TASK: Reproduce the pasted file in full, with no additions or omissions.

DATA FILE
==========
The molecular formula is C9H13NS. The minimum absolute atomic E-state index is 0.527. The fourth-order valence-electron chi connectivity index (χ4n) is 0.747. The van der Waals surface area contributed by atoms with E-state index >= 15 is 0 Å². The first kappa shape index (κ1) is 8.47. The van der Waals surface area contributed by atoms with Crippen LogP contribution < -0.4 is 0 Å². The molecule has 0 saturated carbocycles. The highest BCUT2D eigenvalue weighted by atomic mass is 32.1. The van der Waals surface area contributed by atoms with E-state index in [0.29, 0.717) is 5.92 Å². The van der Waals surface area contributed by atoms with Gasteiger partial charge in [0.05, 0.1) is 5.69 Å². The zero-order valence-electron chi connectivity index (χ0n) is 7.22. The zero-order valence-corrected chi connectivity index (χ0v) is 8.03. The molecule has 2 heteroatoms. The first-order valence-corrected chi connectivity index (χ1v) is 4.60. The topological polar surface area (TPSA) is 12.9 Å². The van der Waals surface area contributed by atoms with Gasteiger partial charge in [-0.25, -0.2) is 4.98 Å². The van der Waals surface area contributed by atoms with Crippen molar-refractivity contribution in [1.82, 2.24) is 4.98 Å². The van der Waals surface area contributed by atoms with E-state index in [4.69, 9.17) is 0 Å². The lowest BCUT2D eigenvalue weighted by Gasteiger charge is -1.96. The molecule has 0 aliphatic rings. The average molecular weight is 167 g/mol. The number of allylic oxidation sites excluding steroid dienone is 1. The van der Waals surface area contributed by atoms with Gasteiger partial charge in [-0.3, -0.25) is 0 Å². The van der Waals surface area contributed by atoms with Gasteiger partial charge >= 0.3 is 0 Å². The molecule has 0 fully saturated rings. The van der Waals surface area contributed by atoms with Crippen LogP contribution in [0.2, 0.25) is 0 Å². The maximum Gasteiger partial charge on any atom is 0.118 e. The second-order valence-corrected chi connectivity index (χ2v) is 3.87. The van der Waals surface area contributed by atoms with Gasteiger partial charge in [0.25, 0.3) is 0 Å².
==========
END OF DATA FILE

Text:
The molecular formula is C9H13NS. The minimum absolute atomic E-state index is 0.527. The fourth-order valence-electron chi connectivity index (χ4n) is 0.747. The van der Waals surface area contributed by atoms with E-state index >= 15 is 0 Å². The first kappa shape index (κ1) is 8.47. The van der Waals surface area contributed by atoms with Crippen LogP contribution < -0.4 is 0 Å². The molecule has 0 saturated carbocycles. The highest BCUT2D eigenvalue weighted by atomic mass is 32.1. The van der Waals surface area contributed by atoms with E-state index in [0.29, 0.717) is 5.92 Å². The van der Waals surface area contributed by atoms with Gasteiger partial charge in [0.05, 0.1) is 5.69 Å². The zero-order valence-electron chi connectivity index (χ0n) is 7.22. The zero-order valence-corrected chi connectivity index (χ0v) is 8.03. The molecule has 2 heteroatoms. The first-order valence-corrected chi connectivity index (χ1v) is 4.60. The topological polar surface area (TPSA) is 12.9 Å². The van der Waals surface area contributed by atoms with Gasteiger partial charge in [-0.25, -0.2) is 4.98 Å². The van der Waals surface area contributed by atoms with Crippen molar-refractivity contribution in [1.82, 2.24) is 4.98 Å². The van der Waals surface area contributed by atoms with E-state index in [4.69, 9.17) is 0 Å². The lowest BCUT2D eigenvalue weighted by Gasteiger charge is -1.96. The molecule has 0 aliphatic rings. The average molecular weight is 167 g/mol. The number of allylic oxidation sites excluding steroid dienone is 1. The van der Waals surface area contributed by atoms with Gasteiger partial charge in [-0.3, -0.25) is 0 Å². The van der Waals surface area contributed by atoms with Gasteiger partial charge >= 0.3 is 0 Å². The molecule has 0 fully saturated rings. The van der Waals surface area contributed by atoms with Crippen LogP contribution in [0.2, 0.25) is 0 Å². The maximum Gasteiger partial charge on any atom is 0.118 e. The second-order valence-corrected chi connectivity index (χ2v) is 3.87. The van der Waals surface area contributed by atoms with Gasteiger partial charge in [0.25, 0.3) is 0 Å².